Like the more elaborate Blue Suburbia, Alexis isn't so much a game with goals and clear objectives as a rhizome open for exploration, with a human subject poised in its center. After an opening cinematic you're able to click on different underlined words in the girl's aloof break-up letter and get a sub-cinematic as a result. Its really weak interaction design, in contrast to a really robust gamer's game, but its interesting for a few minutes even as the hamster choir and tweaked out teeny-bopper voice grows excruciatingly irritating. This is in part due to the sonics, but mostly due to the archetypal experience of being dumped by someone more attractive and less intelligent than yourself, which if you haven't experienced directly, you've probably experienced vicariously through some form of popular culture.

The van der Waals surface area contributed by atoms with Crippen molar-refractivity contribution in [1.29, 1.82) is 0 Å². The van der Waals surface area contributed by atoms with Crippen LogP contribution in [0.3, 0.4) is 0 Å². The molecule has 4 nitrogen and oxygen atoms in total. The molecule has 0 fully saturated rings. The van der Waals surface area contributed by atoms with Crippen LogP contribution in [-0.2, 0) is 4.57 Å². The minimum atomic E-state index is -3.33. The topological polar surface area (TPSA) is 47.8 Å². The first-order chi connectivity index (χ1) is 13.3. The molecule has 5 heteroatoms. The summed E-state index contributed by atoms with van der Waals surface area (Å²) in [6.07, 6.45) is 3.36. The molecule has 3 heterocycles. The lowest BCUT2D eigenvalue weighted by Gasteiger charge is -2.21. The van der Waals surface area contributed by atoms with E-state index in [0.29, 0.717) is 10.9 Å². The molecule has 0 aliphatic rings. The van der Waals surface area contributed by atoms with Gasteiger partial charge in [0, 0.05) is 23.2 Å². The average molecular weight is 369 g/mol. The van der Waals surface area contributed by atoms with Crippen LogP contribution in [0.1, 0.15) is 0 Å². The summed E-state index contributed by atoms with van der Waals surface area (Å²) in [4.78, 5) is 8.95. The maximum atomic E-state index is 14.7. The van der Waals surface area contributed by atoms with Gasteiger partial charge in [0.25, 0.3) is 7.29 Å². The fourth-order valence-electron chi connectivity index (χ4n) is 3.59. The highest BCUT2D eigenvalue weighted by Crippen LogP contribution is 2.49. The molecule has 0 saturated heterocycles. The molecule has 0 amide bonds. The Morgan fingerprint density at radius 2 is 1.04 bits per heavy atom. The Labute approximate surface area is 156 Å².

What is most interesting about Alexis from a designer's point of view is how its subject exudes socially meaningful feedback in her motions and eyebrow twinges and talk-to-the-hand theatrics—if only there was an interface and algorithm to account for that kind of personality (not necessarily Alexis', but any personality expressed so vividly). Most designers chasing that grail would, lacking the necessary conceptual tools, construct elaborate puzzles with social dressing and tie in a plot twist to the logic of the solution, adventure game style. The Alien Melon aesthetic wouldn't have it though, closure isn't in their vocabulary, so clicking on the continue tab gives you all the closure that an almost completely random close-up of a plush moose doll can give.